From Greystar to GSA, a Who’s Who of Investors in Spain’s Market for Student Residences

27 August 2018

With returns of 5.5%, the student housing market has become the new El Dorado of the real estate market. A long list of foreign funds are beginning to invest in this sector in Spain, and the supply of accommodations is expected to rise by almost 10% up to 2019.

Anglo-Saxon funds and operators dominate the wave of foreign capital that is taking on the market for student residences, one that offers returns of 5.5% in Spain. Just in 2017, investments grew from 50 million to 600 million euros.

The supply of assets in this alternative market has increased by 3.5% since 2015, boasting 93,563 beds in the market at the close of last year. Forecasts expect the sector to grow by another 1.5% this year and up to 7.7% at the end of 2019, according to data from the consultancy JLL. Which are the funds that dominate the sector? And who set to join this latest rush for gold?

The high point of the new wave of international investment in Spain’s resis (student residences) was reached at the end of 2017. Until December, Resa was considered the king of the residential market for university students in the country. It was owned by for years by the firm Lazora (Azora) until the arrival of the joint venture formed by AXA Real Assets and CBRE Global Investment Partners funds, which made an offer for roughly 500 million euros. Subsequently, the company’s 37 assets, distributed among 33 buildings and four undeveloped plots of land, were taken over by the specialised operator Greystar, partner of AXA Real Assets and CBRE GI.

Greystar’s place at the top of the list remains firm, but a long list of other players are vying to take the top spot. The British operators GSA and Collegiate, and the Luxembourg fund manager Corestate all have ambitious plans for growth in Spain.

GSA will invest 300 million euros in new acquisitions in the Spanish market, as reported by EjePrime. The international student-accommodation giant expects to be managing 10,000 beds in Spain within five years’ time. For now, the company has two projects underway in Barcelona, ​​in a total investment of thirty million euros, and is already working on plans to enter the market in Madrid, as well as exploring other cities such as Salamanca along with regional capitals in the south and north of the country.

For its part, Collegiate allied itself with the Spanish group Early Capital at the beginning of the year to enter Barcelona. The operator will manage the student residences at the Finestrelles complex, in Esplugues de Llobregat, acquired by Early last autumn, its third asset after the ones it already owns in Madrid and Valencia. Now, the company is looking for opportunities in Bilbao, Malaga and Granada.

Corestate also flew in from Luxembourg. Like the more than 473,000 university students who arrive every year in the country, searching for accommodation, the fund is looking to enrol in the sector. After beginning work on its first two projects, in Madrid (inauguration in September) and Seville, it is now finalising the purchase of a plot of land on which it is to develop another 400 beds. The manager’s goal is to become one of the top three players in the sector by 2020, with more than a thousand beds spread across the country. The company is already analysing the acquisition of another half a dozen plots of land to attain the goal it set for itself.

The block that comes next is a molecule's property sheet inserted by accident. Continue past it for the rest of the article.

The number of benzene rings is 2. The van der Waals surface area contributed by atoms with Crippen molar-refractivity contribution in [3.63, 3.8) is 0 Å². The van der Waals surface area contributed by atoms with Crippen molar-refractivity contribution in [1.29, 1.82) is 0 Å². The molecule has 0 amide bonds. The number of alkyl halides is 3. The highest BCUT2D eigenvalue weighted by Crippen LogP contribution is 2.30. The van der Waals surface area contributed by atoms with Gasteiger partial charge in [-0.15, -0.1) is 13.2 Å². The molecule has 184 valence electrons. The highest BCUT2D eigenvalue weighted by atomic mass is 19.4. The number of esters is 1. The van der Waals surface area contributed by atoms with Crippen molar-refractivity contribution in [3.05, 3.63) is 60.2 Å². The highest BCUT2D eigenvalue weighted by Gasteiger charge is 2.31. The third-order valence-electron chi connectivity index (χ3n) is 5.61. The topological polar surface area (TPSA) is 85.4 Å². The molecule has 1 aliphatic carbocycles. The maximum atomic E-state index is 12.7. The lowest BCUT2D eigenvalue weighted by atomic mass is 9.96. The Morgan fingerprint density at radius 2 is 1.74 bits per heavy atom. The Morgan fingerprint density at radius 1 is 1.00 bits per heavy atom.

The Student Hotel is another of the major European players that have begun to take a close look at Spain. The Dutch operator has announced plans to invest 240 million euros in Spain and has already acquired two assets in Barcelona and will debut its first project in Madrid in 2019.

The Spanish ‘resi’ listed on the MAB

Although much of the capital that is being allocated to the student residence market in Spain comes from abroad, the local players are also looking for their piece of the pie. The Lofttown and Syllabus, a specialised vehicle created by Urbania International, are two clear examples of emerging, local interest in the sector.

Lofttown started its journey in the picturesque neighbourhood of Gràcia in Barcelona. Presided over by Santiago de Cruilles, the company already has two more projects in the Catalan capital in which it invested 24 million euros, EjePrime reported. The company is also analysing a possible debut in other cities around the country, such as Madrid, Girona and Valencia.

For its part, Syllabus is already currently one of the most active investors in the student residence market. Created last April by Urbania, the vehicle expects to invest up to 200 million euros in the development of new student residences in Spain. The company hired the former CEO of Hill International, Jeffrey Sújar, and has already made its first acquisitions, in Valencia and Malaga.

In addition, the university market in Spain is undergoing such a boom that a company that focuses on the market is also listed on the local stock exchange. Student Properties debuted on the Mercado Alternativo Bursátil (MAB) last December. Currently, the company owns a single asset, located in the district of Salamanca in Madrid.

Other possible arrivals

During this year and, above all, the one that is coming, new players are expected to enter the market for university residences. On such arrival is the American giant CA Ventures, which has Spain squarely in its sights within a 500-million-euro European investment plan.

Other institutional investors that are interested in the market include the Belgian group Life, the American investment fund Round Hill and the British operator Amro. The latter is looking for a partner in the national market to invest up to €300 million to create a portfolio of 5,000 beds in southern Europe.

Original Story: EjePrime – Jabier Izquierdo

Translation: Richard Turner

 

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